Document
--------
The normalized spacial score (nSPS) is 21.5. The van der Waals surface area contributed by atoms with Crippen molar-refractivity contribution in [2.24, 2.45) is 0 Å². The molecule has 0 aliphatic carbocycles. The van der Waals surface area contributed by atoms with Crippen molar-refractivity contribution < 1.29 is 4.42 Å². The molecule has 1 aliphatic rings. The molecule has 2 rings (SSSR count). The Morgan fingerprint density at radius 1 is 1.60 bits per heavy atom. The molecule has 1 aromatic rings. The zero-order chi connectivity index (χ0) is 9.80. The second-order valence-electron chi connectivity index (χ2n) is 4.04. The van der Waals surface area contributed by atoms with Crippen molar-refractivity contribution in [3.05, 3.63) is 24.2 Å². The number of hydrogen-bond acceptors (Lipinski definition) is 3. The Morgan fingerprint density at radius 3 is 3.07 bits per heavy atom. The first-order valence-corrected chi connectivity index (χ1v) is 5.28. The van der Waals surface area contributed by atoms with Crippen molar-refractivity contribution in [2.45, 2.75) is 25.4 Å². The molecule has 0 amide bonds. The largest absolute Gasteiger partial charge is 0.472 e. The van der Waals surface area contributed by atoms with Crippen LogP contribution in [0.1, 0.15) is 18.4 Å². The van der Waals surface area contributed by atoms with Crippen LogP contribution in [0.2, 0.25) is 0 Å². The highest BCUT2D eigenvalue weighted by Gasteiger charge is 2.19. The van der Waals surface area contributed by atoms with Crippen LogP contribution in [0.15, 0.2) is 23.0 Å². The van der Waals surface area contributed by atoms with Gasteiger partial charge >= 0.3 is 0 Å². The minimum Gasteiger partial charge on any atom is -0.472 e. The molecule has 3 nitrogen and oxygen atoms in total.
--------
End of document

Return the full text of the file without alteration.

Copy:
The normalized spacial score (nSPS) is 21.5. The van der Waals surface area contributed by atoms with Crippen molar-refractivity contribution in [2.24, 2.45) is 0 Å². The molecule has 0 aliphatic carbocycles. The van der Waals surface area contributed by atoms with Crippen molar-refractivity contribution < 1.29 is 4.42 Å². The molecule has 1 aliphatic rings. The molecule has 2 rings (SSSR count). The Morgan fingerprint density at radius 1 is 1.60 bits per heavy atom. The molecule has 1 aromatic rings. The zero-order chi connectivity index (χ0) is 9.80. The second-order valence-electron chi connectivity index (χ2n) is 4.04. The van der Waals surface area contributed by atoms with Crippen molar-refractivity contribution in [3.05, 3.63) is 24.2 Å². The number of hydrogen-bond acceptors (Lipinski definition) is 3. The Morgan fingerprint density at radius 3 is 3.07 bits per heavy atom. The first-order valence-corrected chi connectivity index (χ1v) is 5.28. The van der Waals surface area contributed by atoms with Crippen molar-refractivity contribution in [2.45, 2.75) is 25.4 Å². The molecule has 0 amide bonds. The largest absolute Gasteiger partial charge is 0.472 e. The van der Waals surface area contributed by atoms with Crippen LogP contribution in [0.1, 0.15) is 18.4 Å². The van der Waals surface area contributed by atoms with Crippen LogP contribution in [0.2, 0.25) is 0 Å². The highest BCUT2D eigenvalue weighted by Gasteiger charge is 2.19. The van der Waals surface area contributed by atoms with Crippen LogP contribution in [0.15, 0.2) is 23.0 Å². The van der Waals surface area contributed by atoms with Gasteiger partial charge >= 0.3 is 0 Å². The minimum Gasteiger partial charge on any atom is -0.472 e. The molecule has 3 nitrogen and oxygen atoms in total.